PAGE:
Electrical Engineering
      and Computer Sciences

Electrical Engineering and Computer Sciences

COLLEGE OF ENGINEERING

UC Berkeley

Some Problems and Proposals for Knowledge Representation

Robert Wilensky

EECS Department
University of California, Berkeley
Technical Report No. UCB/CSD-87-351
May 1987

http://www.eecs.berkeley.edu/Pubs/TechRpts/1987/CSD-87-351.pdf

A new theory of knowledge representation is proposed, called Cognitive Representation Theory (CRT). CRT encompasses representational ideas that have emerged from work in semantic networks, frames, frame semantics, and Conceptual Dependency. The theory attempts to meet certain desiderata for a meaning representation, namely, the principles of adequacy, interpretability, uniformity, economy, and, in particular, cognitive correspondence. Motivated by these principles, the theory eliminates the frame/slot distinction found in frame-based languages (alternatively, node/link distinction found in semantic network-based systems). In its place is a new notion called the absolute/aspectual distinction. In addition, the theory incorporates as representational entities notions reminiscent of natural language metaphoric and metanymic relationships. This is done through a mechanism called views. The theory allows for the representation of some ideas that in the past have only been represented procedurally, informally, or not at all. An implementation of much of CRT, called KODIAK, has been created, and used in a number of experimental AI systems.


BibTeX citation:

@techreport{Wilensky:CSD-87-351,
    Author = {Wilensky, Robert},
    Title = {Some Problems and Proposals for Knowledge Representation},
    Institution = {EECS Department, University of California, Berkeley},
    Year = {1987},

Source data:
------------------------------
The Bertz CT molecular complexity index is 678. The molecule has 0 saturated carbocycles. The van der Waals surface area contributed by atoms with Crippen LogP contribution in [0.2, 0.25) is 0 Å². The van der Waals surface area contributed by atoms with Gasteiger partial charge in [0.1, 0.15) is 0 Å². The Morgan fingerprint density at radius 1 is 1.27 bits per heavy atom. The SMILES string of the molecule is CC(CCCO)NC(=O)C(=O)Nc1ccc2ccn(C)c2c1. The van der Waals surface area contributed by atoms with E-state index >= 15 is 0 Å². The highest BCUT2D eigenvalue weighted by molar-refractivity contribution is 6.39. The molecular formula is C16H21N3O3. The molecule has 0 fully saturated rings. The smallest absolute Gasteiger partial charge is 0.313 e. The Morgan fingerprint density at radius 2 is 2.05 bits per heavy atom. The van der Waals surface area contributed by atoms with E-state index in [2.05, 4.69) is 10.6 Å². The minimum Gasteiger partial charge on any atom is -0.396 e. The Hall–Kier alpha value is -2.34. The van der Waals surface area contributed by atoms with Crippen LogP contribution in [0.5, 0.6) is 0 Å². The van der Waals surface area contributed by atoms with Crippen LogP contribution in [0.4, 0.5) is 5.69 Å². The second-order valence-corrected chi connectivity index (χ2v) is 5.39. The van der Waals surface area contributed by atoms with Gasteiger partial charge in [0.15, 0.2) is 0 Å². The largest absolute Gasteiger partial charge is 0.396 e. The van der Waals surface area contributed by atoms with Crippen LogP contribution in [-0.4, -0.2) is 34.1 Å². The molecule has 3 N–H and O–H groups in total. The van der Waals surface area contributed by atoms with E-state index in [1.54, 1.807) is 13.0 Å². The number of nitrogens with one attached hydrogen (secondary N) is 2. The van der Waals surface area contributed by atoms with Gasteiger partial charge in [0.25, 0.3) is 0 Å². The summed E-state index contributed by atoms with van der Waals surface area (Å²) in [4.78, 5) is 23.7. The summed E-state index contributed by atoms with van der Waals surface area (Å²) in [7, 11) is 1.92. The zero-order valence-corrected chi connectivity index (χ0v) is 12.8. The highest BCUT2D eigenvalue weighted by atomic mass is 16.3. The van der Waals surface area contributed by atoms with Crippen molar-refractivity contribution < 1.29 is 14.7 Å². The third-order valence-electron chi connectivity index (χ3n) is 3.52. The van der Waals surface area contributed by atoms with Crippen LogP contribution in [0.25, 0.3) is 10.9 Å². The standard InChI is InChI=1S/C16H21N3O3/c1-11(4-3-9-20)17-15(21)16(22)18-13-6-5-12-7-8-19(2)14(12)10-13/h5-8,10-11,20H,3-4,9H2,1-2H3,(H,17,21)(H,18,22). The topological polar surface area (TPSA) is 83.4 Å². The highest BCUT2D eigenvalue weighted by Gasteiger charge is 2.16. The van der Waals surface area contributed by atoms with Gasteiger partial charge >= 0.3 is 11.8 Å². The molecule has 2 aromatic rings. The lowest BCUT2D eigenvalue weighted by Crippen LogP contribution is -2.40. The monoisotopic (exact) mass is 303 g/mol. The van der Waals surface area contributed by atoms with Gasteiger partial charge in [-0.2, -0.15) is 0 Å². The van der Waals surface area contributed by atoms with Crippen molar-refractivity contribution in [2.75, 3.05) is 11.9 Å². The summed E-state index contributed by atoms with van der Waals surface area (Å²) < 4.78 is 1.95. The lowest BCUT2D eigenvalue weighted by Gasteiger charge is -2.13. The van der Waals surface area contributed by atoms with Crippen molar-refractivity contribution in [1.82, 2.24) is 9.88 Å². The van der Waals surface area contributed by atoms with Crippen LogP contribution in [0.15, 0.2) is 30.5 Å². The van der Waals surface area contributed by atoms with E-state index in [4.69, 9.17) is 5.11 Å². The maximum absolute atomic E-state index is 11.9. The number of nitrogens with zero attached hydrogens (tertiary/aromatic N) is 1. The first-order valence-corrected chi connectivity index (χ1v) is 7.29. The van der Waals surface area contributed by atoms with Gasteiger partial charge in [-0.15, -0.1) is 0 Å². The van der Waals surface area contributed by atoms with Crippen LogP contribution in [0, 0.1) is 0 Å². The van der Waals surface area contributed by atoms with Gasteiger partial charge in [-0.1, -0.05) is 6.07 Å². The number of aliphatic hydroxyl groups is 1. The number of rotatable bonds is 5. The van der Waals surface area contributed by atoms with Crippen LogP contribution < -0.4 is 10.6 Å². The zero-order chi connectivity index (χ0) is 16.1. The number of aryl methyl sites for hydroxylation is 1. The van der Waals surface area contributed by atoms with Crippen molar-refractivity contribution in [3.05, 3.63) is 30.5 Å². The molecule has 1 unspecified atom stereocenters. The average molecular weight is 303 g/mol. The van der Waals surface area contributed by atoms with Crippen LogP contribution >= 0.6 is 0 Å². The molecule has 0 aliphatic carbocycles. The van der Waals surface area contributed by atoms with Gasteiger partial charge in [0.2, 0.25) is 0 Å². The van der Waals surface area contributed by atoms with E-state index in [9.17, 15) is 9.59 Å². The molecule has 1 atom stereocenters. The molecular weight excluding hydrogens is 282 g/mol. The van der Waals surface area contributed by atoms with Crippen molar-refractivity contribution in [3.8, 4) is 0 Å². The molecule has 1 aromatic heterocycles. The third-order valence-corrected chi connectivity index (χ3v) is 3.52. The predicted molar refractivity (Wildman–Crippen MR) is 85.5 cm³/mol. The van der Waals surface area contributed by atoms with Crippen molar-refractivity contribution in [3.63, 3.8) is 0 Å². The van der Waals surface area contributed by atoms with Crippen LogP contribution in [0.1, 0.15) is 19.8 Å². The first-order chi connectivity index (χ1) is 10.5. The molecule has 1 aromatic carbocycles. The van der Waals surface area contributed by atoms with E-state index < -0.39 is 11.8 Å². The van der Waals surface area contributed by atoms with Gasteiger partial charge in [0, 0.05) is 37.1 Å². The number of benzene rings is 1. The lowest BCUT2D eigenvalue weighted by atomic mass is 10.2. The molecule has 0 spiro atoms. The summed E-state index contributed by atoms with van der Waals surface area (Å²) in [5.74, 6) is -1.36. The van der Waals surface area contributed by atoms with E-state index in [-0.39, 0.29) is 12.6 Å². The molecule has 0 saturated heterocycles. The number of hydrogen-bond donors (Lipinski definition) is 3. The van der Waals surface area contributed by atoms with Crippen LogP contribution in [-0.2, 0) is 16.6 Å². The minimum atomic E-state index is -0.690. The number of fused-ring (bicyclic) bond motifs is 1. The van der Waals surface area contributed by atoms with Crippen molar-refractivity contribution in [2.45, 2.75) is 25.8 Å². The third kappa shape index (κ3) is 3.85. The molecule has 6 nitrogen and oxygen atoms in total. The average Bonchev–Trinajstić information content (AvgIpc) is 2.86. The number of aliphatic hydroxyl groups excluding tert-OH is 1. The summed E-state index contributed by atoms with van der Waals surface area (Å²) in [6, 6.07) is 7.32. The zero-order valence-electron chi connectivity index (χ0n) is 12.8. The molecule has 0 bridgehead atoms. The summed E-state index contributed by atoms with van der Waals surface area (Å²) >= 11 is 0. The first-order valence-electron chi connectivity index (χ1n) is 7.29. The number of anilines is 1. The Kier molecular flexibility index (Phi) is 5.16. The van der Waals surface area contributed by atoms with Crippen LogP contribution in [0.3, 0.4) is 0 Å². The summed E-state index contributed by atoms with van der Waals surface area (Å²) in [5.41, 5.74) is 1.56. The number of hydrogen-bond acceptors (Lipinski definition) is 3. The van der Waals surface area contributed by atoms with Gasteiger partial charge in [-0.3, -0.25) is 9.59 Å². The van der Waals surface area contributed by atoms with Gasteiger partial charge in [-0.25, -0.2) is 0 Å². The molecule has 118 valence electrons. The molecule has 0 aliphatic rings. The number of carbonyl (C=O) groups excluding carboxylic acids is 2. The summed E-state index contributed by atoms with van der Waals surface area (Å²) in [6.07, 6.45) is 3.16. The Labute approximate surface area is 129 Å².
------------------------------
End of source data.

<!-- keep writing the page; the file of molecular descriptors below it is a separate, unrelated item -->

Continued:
Month = {May},
    URL = {http://www.eecs.berkeley.edu/Pubs/TechRpts/1987/5630.html},
    Number = {UCB/CSD-87-351},
    Abstract = {A new theory of knowledge representation is proposed, called Cognitive Representation Theory (CRT). CRT encompasses representational ideas that have emerged from work in semantic networks, frames, frame semantics, and Conceptual Dependency. The theory attempts to meet certain desiderata for a meaning representation, namely, the principles of adequacy, interpretability, uniformity, economy, and, in particular, cognitive correspondence. Motivated by these principles, the theory eliminates the frame/slot distinction found in frame-based languages (alternatively, node/link distinction found in semantic network-based systems). In its place is a new notion called the absolute/aspectual distinction. In addition, the theory incorporates as representational entities notions reminiscent of natural language metaphoric and metanymic relationships. This is done through a mechanism called views. The theory allows for the representation of some ideas that in the past have only been represented procedurally, informally, or not at all. An implementation of much of CRT, called KODIAK, has been created, and used in a number of experimental AI systems.}
}

EndNote citation:

%0 Report
%A Wilensky, Robert
%T Some Problems and Proposals for Knowledge Representation
%I EECS Department, University of California, Berkeley
%D 1987
%@ UCB/CSD-87-351
%U http://www.eecs.berkeley.edu/Pubs/TechRpts/1987/5630.html
%F Wilensky:CSD-87-351